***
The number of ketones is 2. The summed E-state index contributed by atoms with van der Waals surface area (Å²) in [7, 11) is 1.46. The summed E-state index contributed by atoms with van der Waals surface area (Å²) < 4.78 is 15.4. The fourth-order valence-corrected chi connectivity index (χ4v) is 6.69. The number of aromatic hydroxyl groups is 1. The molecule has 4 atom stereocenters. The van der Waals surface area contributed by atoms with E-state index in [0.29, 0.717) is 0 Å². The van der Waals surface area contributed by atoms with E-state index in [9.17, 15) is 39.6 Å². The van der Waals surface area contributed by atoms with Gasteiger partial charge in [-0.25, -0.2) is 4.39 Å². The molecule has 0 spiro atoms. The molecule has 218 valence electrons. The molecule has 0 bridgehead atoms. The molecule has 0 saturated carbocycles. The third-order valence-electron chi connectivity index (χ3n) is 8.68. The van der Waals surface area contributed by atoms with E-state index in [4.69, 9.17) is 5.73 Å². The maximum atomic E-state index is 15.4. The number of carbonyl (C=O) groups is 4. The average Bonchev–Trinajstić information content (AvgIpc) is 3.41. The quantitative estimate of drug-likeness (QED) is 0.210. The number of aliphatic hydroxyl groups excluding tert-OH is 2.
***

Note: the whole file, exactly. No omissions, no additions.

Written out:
The number of ketones is 2. The summed E-state index contributed by atoms with van der Waals surface area (Å²) in [7, 11) is 1.46. The summed E-state index contributed by atoms with van der Waals surface area (Å²) < 4.78 is 15.4. The fourth-order valence-corrected chi connectivity index (χ4v) is 6.69. The number of aromatic hydroxyl groups is 1. The molecule has 4 atom stereocenters. The van der Waals surface area contributed by atoms with E-state index in [0.29, 0.717) is 0 Å². The van der Waals surface area contributed by atoms with E-state index in [9.17, 15) is 39.6 Å². The van der Waals surface area contributed by atoms with Gasteiger partial charge in [-0.25, -0.2) is 4.39 Å². The molecule has 0 spiro atoms. The molecule has 218 valence electrons. The molecule has 0 bridgehead atoms. The molecule has 0 saturated carbocycles. The third-order valence-electron chi connectivity index (χ3n) is 8.68. The van der Waals surface area contributed by atoms with E-state index in [4.69, 9.17) is 5.73 Å². The maximum atomic E-state index is 15.4. The number of carbonyl (C=O) groups is 4. The average Bonchev–Trinajstić information content (AvgIpc) is 3.41. The quantitative estimate of drug-likeness (QED) is 0.210. The number of aliphatic hydroxyl groups excluding tert-OH is 2.